There are multiple ways your aunt or other relatives can leave you money. Your aunt could name you the beneficiary of an IRA, 401k or a living trust; she could leave you the contents of a bank account; or your inheritance could be the proceeds of your aunt's life insurance or a saving bond. Federal tax law treats different inheritances differently; so do state tax laws, which vary among the 50 state governments.
Most heirs don't have to worry about paying income tax on inherited money, financial writer Dorothy Rosen states on the Bankrate website: Your aunt would have paid taxes on her income when she earned it, so it doesn't get taxed again. Money in a 401k or IRA is an exception because it's deposited free of income tax (pretax). You'll have to pay income tax on any money you withdraw from your aunt's account, unless you roll it over into another retirement account.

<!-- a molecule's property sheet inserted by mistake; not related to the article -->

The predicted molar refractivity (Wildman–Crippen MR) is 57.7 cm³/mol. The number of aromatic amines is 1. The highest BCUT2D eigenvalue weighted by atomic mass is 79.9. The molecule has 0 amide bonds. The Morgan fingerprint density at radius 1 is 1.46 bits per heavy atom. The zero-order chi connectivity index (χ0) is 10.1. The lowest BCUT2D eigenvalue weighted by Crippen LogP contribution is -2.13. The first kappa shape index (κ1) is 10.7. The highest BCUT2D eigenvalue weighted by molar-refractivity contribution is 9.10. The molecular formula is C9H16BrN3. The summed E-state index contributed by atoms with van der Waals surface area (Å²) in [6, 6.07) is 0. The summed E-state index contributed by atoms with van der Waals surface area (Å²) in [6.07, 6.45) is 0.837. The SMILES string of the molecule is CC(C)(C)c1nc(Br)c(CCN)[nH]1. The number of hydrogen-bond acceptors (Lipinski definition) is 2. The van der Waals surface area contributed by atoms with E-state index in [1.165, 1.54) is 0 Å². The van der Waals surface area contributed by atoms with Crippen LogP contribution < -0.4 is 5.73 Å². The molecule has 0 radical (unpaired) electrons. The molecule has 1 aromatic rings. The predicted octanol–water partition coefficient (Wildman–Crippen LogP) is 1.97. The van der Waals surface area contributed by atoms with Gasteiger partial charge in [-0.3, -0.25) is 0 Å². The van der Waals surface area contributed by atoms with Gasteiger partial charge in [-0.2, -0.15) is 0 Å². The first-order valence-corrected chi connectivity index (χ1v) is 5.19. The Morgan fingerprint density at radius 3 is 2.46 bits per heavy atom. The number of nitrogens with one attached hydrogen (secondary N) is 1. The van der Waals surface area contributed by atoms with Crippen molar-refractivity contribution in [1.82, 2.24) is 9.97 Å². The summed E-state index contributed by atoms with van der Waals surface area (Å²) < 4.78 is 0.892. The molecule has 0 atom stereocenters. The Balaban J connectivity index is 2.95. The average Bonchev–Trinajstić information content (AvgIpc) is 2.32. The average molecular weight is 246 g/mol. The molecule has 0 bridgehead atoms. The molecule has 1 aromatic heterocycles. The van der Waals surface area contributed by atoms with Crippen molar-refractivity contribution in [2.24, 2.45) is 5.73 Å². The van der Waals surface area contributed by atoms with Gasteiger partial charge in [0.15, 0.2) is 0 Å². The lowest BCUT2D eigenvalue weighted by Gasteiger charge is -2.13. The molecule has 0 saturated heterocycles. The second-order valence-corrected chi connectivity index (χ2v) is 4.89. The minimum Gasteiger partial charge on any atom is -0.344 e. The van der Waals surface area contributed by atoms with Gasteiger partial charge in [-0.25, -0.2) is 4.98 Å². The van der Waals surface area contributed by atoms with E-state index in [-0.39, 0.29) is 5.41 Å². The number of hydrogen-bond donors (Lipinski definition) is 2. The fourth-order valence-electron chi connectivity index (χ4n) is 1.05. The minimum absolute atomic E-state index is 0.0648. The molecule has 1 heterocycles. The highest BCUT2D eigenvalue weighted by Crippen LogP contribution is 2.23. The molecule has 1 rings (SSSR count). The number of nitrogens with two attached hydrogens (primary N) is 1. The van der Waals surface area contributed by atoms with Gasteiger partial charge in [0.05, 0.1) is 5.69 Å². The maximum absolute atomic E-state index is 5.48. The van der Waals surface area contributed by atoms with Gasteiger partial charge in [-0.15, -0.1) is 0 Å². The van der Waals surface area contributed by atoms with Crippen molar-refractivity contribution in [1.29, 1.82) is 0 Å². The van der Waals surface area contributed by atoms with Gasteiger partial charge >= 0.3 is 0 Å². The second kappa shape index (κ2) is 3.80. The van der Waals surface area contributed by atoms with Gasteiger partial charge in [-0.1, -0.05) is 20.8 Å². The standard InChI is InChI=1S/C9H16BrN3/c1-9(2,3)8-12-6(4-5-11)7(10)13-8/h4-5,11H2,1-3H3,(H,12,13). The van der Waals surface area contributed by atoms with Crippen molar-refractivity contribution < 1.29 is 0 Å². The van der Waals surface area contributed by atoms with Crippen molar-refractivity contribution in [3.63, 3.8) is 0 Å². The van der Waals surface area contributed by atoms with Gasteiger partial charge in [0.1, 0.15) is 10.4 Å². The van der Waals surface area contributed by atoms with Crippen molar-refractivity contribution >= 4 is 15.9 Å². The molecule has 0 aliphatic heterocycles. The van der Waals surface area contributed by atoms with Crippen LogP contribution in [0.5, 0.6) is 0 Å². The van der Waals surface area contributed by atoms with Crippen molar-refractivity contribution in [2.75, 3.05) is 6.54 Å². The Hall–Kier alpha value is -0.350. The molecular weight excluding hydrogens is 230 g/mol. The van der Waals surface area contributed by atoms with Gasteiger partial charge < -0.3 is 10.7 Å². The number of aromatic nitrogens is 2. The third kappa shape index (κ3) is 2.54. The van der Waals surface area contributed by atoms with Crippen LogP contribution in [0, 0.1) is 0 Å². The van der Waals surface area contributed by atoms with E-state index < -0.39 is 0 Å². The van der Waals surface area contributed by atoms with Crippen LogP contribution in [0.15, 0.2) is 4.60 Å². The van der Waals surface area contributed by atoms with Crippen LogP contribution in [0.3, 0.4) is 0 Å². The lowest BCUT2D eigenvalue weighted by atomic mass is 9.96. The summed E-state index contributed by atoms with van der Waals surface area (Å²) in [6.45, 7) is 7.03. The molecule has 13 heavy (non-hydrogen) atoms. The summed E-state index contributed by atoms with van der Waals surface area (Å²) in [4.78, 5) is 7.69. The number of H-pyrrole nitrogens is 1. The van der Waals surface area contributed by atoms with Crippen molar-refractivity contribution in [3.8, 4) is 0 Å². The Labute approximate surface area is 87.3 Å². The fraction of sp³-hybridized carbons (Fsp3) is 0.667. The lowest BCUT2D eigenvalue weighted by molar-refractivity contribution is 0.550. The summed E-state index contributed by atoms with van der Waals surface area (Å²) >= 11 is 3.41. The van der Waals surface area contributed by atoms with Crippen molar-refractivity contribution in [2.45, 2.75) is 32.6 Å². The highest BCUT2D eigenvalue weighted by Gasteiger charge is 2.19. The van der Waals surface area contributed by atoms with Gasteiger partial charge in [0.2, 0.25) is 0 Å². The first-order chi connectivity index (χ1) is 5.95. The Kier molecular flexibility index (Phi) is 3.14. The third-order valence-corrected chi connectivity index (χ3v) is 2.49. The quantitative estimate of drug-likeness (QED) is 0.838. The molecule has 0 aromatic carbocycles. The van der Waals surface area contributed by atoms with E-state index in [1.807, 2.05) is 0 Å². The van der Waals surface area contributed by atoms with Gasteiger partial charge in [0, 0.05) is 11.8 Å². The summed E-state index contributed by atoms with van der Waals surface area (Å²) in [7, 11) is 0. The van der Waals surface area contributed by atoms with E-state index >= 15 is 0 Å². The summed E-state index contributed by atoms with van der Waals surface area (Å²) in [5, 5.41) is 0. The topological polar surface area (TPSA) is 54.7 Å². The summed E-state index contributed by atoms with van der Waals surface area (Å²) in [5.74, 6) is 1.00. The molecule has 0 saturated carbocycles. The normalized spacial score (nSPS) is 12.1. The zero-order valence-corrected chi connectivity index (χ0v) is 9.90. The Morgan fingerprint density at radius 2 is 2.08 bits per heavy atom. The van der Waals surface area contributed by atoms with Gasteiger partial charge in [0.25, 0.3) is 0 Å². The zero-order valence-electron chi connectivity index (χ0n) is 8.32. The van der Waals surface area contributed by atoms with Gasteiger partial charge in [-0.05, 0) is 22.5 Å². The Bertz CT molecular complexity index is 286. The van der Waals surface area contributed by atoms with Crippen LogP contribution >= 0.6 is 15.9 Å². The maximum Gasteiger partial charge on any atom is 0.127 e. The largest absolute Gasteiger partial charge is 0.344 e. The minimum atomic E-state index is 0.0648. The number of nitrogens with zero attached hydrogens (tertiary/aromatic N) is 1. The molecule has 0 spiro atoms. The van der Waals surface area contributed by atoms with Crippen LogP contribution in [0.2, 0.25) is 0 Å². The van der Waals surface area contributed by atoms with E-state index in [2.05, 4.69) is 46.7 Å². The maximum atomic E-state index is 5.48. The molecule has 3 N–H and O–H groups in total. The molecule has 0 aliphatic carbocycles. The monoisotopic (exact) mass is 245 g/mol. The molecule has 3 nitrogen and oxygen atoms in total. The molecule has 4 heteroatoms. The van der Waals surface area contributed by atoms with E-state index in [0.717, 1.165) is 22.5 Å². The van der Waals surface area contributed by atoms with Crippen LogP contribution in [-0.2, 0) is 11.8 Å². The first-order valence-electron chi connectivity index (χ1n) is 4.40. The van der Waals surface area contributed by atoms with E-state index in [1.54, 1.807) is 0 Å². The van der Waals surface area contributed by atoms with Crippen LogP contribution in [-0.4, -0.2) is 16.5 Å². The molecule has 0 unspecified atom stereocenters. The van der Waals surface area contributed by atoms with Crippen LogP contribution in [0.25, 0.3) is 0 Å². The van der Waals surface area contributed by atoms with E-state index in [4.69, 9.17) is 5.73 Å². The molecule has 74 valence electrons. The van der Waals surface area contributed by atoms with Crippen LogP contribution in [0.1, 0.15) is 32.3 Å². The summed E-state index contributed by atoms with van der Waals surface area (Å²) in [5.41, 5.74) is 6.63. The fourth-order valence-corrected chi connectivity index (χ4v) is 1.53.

If your aunt's estate is subject to federal estate tax, that could put a 45 percent bite on your inheritance, the Nolo legal website states. Starting in 2011, however, only estates worth $1 million and up will be subject to the tax, though Congress has changed the cut-off amount several times in the past. Some forms of inheritance are safe from the estate tax, such as money you receive from your aunt's life insurance. The estate will pay the tax during probate, before you receive your inheritance.
A number of states impose estate tax on deceased residents; some of them set it at levels which may hit smaller estates than the federal government and take out more money, Bankrate's Kay Bell states online. A small number of states also impose an inheritance tax in addition to an estate tax. If your aunt lived in Pennsylvania, for example, you'd be taxed 15 percent on your inheritance; unlike estate taxes, you, not the estate, have to pay the bill.